Western New York Tele-Stories: Creative Gift Sharing
June 3, 2022
Our most recent round of Tele-Stories recently came to a close in Western New York, and we are eager to share some of the beautiful artwork that has been inspired by the phone calls between TimeSlips Community-Based Artists and the elders they were able to connect with through this project.
This latest Tele-Stories project was generously funded by the Ralph C. Wilson Jr. Foundation. As a part of the first Western New York Tele-Stories project, TimeSlips partnered with Hearts & Hands, an organization that connects frail or vulnerable older adults in Erie and Niagara counties with needed services.
Four local artists were matched with up to seven elders and facilitated creative conversations and activities with them by phone. This talented group of interdisciplinary artists from across Western New York, were all trained and certified in TimeSlips, receiving additional training on how to facilitate creative engagement remotely, by phone.
Throughout the eight weeks of calls, artists collaborated with their “Tele-Buddies” to work towards a beautiful creative gift that is shared back to the participants, and the broader community. These gifts were made by each artist with words, ideas, and inspiration from the elders that they worked with. Today we share the work created by two of the four artists, showcasing the words of elder participants they were paired with. Stay tuned as we share the other two artist’s gifts next month!
Sukanya presents a dance film that is a culmination of the answers to the “Beautiful Questions” provided by the participants in this collaboration. In this film, the content of these answers is explored through dance movements in different locales: in the mountains, by the lake, and in the city.
Christina collaborated with her participants to create small books of poetry that feature words inspired by the conversations they had. Each book begins with an artist statement of each elder, setting the tone for their work in the following pages. Each elder also received a framed drawing that Christina drew, based on one of the poems they wrote.
To read through these poems, please click on the links below.
Please stay tuned for more Creative Gifts to be shared in July from this project!
Sukanya Burman (She/Her) is a dancer and choreographer born and raised in Kolkata, India. She began her formal dance training in Bharatanatyam at the age of 3 and trained in Kathak, modern, contemporary dance, and ballet. Sukanya holds a Diploma in Contemporary Dance and Movements Arts. She toured nationally and internationally as a repertoire member of Rhythmosaic Dance Company, later moving to NYC to pursue an Independent Training Program at the Martha Graham School of Contemporary Dance. Since then she has taught classes and performed extensively both in the US and in India. She is a guest faculty at the Chautauqua Regional Youth Ballet and a guest performer at the Indorican Multicultural Dance Project. She recently founded Sukanya Burman Dance Company in Jamestown, NY. Sukanya is interested in exploring socio-cultural discourse with an emphasis on bridging the gap between Western modern and Indian classical dance. She also hopes to raise awareness, accessibility and provide opportunities in dance through arts education. Sukanya is currently a resident artist in the Curriculum in Motion Institute at the Jacob’s Pillow Dance Festival.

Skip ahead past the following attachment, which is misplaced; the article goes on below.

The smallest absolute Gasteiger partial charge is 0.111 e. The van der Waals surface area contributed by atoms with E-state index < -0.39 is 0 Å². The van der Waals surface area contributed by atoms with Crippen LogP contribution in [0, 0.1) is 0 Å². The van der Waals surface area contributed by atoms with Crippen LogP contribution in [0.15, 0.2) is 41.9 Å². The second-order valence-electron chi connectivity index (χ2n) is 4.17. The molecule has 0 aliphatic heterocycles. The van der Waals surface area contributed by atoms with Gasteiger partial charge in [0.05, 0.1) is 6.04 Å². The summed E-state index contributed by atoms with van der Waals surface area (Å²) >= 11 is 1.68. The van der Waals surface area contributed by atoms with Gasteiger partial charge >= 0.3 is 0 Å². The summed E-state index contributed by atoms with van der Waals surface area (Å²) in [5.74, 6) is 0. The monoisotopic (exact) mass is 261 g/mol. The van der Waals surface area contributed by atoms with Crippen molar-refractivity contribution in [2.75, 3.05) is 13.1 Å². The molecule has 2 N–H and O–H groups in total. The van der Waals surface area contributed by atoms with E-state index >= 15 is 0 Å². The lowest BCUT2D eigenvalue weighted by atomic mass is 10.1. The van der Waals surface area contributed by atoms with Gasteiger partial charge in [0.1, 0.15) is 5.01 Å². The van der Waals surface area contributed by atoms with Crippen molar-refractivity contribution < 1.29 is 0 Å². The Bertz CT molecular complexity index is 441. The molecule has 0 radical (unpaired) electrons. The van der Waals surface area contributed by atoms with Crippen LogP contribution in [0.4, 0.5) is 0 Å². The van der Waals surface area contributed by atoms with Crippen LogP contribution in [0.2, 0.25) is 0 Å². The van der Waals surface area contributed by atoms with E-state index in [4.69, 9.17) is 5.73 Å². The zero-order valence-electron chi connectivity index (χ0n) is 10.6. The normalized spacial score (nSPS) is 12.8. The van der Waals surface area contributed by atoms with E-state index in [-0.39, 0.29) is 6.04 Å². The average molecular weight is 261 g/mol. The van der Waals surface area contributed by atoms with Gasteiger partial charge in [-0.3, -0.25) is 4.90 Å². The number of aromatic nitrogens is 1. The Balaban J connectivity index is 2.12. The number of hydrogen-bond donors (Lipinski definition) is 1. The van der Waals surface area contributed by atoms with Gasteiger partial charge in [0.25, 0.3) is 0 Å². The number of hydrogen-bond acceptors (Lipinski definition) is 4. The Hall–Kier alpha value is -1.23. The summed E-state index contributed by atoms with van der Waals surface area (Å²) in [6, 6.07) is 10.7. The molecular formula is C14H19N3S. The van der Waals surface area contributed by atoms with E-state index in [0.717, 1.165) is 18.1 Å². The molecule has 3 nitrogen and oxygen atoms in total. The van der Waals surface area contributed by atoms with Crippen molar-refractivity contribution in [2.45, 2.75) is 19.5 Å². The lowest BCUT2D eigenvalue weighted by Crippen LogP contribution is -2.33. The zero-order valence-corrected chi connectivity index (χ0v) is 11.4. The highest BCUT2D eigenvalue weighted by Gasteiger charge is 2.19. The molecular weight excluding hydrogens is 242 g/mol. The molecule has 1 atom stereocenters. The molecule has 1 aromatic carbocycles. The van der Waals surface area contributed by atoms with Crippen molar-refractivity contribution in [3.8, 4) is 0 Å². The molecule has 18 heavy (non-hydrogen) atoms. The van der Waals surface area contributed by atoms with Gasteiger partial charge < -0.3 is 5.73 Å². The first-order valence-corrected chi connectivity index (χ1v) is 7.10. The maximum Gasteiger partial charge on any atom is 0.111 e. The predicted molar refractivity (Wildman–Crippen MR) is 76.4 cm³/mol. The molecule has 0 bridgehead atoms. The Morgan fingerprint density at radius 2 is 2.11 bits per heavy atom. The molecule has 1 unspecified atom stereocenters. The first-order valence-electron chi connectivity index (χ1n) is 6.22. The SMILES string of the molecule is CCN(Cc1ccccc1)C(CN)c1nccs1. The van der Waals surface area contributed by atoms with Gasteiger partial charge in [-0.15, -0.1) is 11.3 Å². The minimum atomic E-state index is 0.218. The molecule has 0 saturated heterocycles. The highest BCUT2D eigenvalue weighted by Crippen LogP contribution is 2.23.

Christina Muscatello (She/Her/Hers) is an Art Educator and Creative Aging practitioner, who specializes in drawing out the innate creativity of people living with memory loss and older adults. Since 2005, she has worked with hundreds of people living with memory loss—learning, developing, and refining thoughtful ways to make the arts accessible for them along the way. She is the Founder of Memory Maker Consulting, where she offers private and small group Creative Sessions for people living with memory loss, as well as Creative Aging Workshops and Trainings for museums, care communities, and other organizations. She is also the Co-Founder of the Memory Maker Project, a grassroots non-profit project offering free art and advocacy programs for older adults, people living with memory loss, their loved ones, and anyone seeking an intergenerational experience. She loves a good story and deeply believes that everybody has one to tell.